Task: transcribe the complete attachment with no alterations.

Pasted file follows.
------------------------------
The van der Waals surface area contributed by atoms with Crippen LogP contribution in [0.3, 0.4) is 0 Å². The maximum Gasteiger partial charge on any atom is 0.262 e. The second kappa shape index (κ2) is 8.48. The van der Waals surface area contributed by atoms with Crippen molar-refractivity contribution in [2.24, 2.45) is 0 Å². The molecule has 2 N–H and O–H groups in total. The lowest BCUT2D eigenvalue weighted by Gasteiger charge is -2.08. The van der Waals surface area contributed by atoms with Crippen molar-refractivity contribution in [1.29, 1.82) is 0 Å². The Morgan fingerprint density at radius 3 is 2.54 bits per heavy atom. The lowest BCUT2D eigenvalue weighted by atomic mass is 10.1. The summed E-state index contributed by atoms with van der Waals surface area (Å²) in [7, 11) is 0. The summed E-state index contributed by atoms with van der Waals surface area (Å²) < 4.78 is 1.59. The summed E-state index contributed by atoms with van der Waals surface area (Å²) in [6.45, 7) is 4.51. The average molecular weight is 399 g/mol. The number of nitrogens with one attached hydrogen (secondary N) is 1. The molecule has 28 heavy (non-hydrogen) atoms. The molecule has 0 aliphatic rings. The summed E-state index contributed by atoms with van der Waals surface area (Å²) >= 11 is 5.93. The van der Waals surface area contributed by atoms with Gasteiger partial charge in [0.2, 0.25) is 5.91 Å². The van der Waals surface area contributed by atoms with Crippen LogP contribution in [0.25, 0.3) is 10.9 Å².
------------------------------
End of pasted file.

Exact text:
The van der Waals surface area contributed by atoms with Crippen LogP contribution in [0.3, 0.4) is 0 Å². The maximum Gasteiger partial charge on any atom is 0.262 e. The second kappa shape index (κ2) is 8.48. The van der Waals surface area contributed by atoms with Crippen molar-refractivity contribution in [2.24, 2.45) is 0 Å². The molecule has 2 N–H and O–H groups in total. The lowest BCUT2D eigenvalue weighted by Gasteiger charge is -2.08. The van der Waals surface area contributed by atoms with Crippen molar-refractivity contribution in [1.29, 1.82) is 0 Å². The Morgan fingerprint density at radius 3 is 2.54 bits per heavy atom. The lowest BCUT2D eigenvalue weighted by atomic mass is 10.1. The summed E-state index contributed by atoms with van der Waals surface area (Å²) in [7, 11) is 0. The summed E-state index contributed by atoms with van der Waals surface area (Å²) < 4.78 is 1.59. The summed E-state index contributed by atoms with van der Waals surface area (Å²) in [6.45, 7) is 4.51. The average molecular weight is 399 g/mol. The number of nitrogens with one attached hydrogen (secondary N) is 1. The molecule has 28 heavy (non-hydrogen) atoms. The molecule has 0 aliphatic rings. The summed E-state index contributed by atoms with van der Waals surface area (Å²) >= 11 is 5.93. The van der Waals surface area contributed by atoms with Gasteiger partial charge in [0.2, 0.25) is 5.91 Å². The van der Waals surface area contributed by atoms with Crippen LogP contribution in [0.25, 0.3) is 10.9 Å².